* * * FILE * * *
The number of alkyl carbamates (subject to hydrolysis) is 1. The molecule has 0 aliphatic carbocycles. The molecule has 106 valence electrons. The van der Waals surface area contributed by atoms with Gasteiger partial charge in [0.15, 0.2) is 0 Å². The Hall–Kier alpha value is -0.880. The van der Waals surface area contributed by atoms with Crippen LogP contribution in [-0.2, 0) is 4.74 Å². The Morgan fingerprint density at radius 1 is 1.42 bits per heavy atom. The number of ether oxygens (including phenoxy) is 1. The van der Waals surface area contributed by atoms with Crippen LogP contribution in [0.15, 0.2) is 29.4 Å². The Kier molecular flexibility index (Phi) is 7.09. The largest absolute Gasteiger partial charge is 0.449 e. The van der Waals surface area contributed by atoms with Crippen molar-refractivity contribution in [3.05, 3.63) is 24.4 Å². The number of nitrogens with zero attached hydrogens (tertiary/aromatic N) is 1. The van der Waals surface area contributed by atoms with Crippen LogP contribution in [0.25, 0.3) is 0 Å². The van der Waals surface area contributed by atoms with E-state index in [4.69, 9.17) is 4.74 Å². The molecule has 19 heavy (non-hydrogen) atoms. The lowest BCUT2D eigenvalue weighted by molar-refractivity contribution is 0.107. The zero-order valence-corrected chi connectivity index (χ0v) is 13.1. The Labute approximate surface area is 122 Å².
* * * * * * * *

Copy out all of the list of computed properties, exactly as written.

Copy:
The number of alkyl carbamates (subject to hydrolysis) is 1. The molecule has 0 aliphatic carbocycles. The molecule has 106 valence electrons. The van der Waals surface area contributed by atoms with Gasteiger partial charge in [0.15, 0.2) is 0 Å². The Hall–Kier alpha value is -0.880. The van der Waals surface area contributed by atoms with Crippen LogP contribution in [-0.2, 0) is 4.74 Å². The Morgan fingerprint density at radius 1 is 1.42 bits per heavy atom. The number of ether oxygens (including phenoxy) is 1. The van der Waals surface area contributed by atoms with Crippen LogP contribution in [0.15, 0.2) is 29.4 Å². The Kier molecular flexibility index (Phi) is 7.09. The largest absolute Gasteiger partial charge is 0.449 e. The van der Waals surface area contributed by atoms with Crippen molar-refractivity contribution in [3.05, 3.63) is 24.4 Å². The number of nitrogens with zero attached hydrogens (tertiary/aromatic N) is 1. The van der Waals surface area contributed by atoms with Crippen LogP contribution in [0.25, 0.3) is 0 Å². The van der Waals surface area contributed by atoms with E-state index in [4.69, 9.17) is 4.74 Å². The molecule has 19 heavy (non-hydrogen) atoms. The lowest BCUT2D eigenvalue weighted by molar-refractivity contribution is 0.107. The zero-order valence-corrected chi connectivity index (χ0v) is 13.1. The Labute approximate surface area is 122 Å².